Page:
“If I keep a green bough in my heart, the singing bird will come” — an ancient Chinese proverb speaking of nurturing hope and faith despite whatever circumstances.
Joni Eareckson Tada was left a quadriplegic after a diving accident in 1967. She was confined to a wheelchair for the rest of her life. Her sparkling, confident outlook inspired thousands. This extract from her book Heaven, Your Real Home sums her up: “One night during an ice cream social, I powered my chair over to little red-haired Nicolle in her wheelchair, Tiffany, her friend, and Rachel, standing next to her in leg braces.
After a couple of comments about the ice cream, we were soon playing a game of tag. Wheelchair tag. Before long, a kid in a walker joined us with his sister. And then a child with Down syndrome and her brother. Weaving in and out around the legs of the adults, we giggled and screamed as our foot pedals chunked together, bumping and bouncing like Dodge’m cars.” She summed up the moment: “It was heaven because of the play and the joy and the sense of timelessness.” (Heaven, Joni Eareckson Tada, Grason Mn)
Joy comes from the heart, not from circumstances. Some personalities draw the most depressing conclusion from a minute mustard seed moment. Just when difficulties seem to have you trapped, that is when joy bubbles up from inside and finds the sunshine.
Patricia Harris put it beautifully: “A television series called “Dancing with the Stars,” puts emphasis on the fact that you can be a star in your own right but in order to dance you have to listen to the professional dance instructor that has been chosen to teach you to dance.
You have to follow their advice and practice. Much preparation is required in order to persevere to the end of the competition.” (Dancing with the Master, Patricia Harris, trusting-in-Jesus.com)
Years ago I enjoyed the writing of John Fischer in his book ‘Real Christians Dance.’ Often we are so staid and reserved; a smile is like a facial breakout!
After C. S. Lewis wrote ‘Surprised by Joy’, a personal letter was found inside a second-hand book. In it he wrote: “real joy … jumps under ones ribs and tickles down one’s back and makes one forget meals and keeps one (delightedly) sleepless o’ nights” Lewis said: “Joy (in my sense) has indeed one characteristic, and one only, in common with them; the fact that anyone who has experienced it will want it again … I doubt whether anyone who has tasted it would ever, if both were in his power, exchange it for all the pleasures in the world. But then Joy is never in our power and pleasure often is.”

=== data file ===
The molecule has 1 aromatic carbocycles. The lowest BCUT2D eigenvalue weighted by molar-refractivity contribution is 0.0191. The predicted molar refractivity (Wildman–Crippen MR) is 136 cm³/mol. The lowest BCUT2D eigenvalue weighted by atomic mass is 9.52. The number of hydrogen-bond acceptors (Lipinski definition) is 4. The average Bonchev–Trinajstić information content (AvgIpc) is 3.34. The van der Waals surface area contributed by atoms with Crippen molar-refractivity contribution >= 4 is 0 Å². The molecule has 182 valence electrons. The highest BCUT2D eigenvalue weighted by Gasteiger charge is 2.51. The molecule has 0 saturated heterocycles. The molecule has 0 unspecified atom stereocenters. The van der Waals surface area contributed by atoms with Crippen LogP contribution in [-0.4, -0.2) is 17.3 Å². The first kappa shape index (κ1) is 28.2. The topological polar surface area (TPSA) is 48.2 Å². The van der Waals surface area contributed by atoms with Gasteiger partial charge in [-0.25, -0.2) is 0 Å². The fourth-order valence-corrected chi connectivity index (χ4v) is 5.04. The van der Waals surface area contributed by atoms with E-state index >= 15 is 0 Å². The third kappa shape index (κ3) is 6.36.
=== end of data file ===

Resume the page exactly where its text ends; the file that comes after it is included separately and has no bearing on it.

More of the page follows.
We can often transfer our affections to the fleeting nature of pleasure and miss the internal combustion of joy.
Joy can come from simple moments. When I was a very little boy, our family was poor. We had no great expectations for Christmas apart from Church, fellowship and yummy baked lunch with nanna and pop and many uncles, aunties and kids.
I still remember waking that Christmas morning and finding a cricket bat. My dad had taken a paling and whittled it into shape. We played cricket that day and I still remember my joy and excitement.
Joy can be sparked in a moment but the joy inspired by faith is tangible, trustworthy and ever-constant. (My cricket bat split in a matter of days!)
When my wife and I lived in Israel we were struck by the optimism and joy, the people expressed in face of persistent threats.
The Hebrew word simcha (pronounced sim - kah) is translated joy and comes from the root word sameyach which means glad, happy or joy. “Serve the Lord with gladness (simcha); come before His presence with singing.” (Psalm chapter 100, verse 2) This verse is not a gentle suggestion or inference. It is a command. Joy is a vital ingredient of serving Him. If we know Him, we are joyful, regardless of our everyday circumstances. Our joy wells up from our innermost being.
“Cheerfulness is the key-note of the Jew’s character in his domestic life and in his religious devotion, because it is founded in optimism, upon faith in God, and hope in the final triumph of justice and truth,” according to The Jewish Encyclopedia.
German born Ann Frank died in Bergen-Belsen concentration camp aged 16. She wrote in her diary “I don’t think of all the misery, but of the beauty that still remains.” We can only imagine her circumstances when those inspirational words were written.
Rabbis love to use the Jewish wedding to illustrate joy. We attended quite a few delightful weddings in Jerusalem and I left each one thoroughly exhausted. Judith Lash Balint, the author of My Jewish Learning said:
At a Jewish wedding, the guests are mandated to whatever they can to make the couple joyful. Dancing, singing, donning silly hats and performing shtick (humorous acts), whatever it takes to increase the happiness of the newlyweds. But sometimes it’s the other way around — the pure, unadulterated joy of the couple radiates out and infects everyone present with its brilliance.
If you are trying to sustain your life or your emotions by human effort, you will grow fragile and fail. “The joy of the Lord’ is our strength and on that we can rely.
Ron Ross is a Middle East consultant for United Christian Broadcasters (Vision FM). Previously he was an evangelist with Youth With a Mission (YWAM) His career started at WINTV (Email: firstname.lastname@example.org)
Ron Ross previous articles may be viewed at http://www.pressserviceinternational.org/ron-ross.html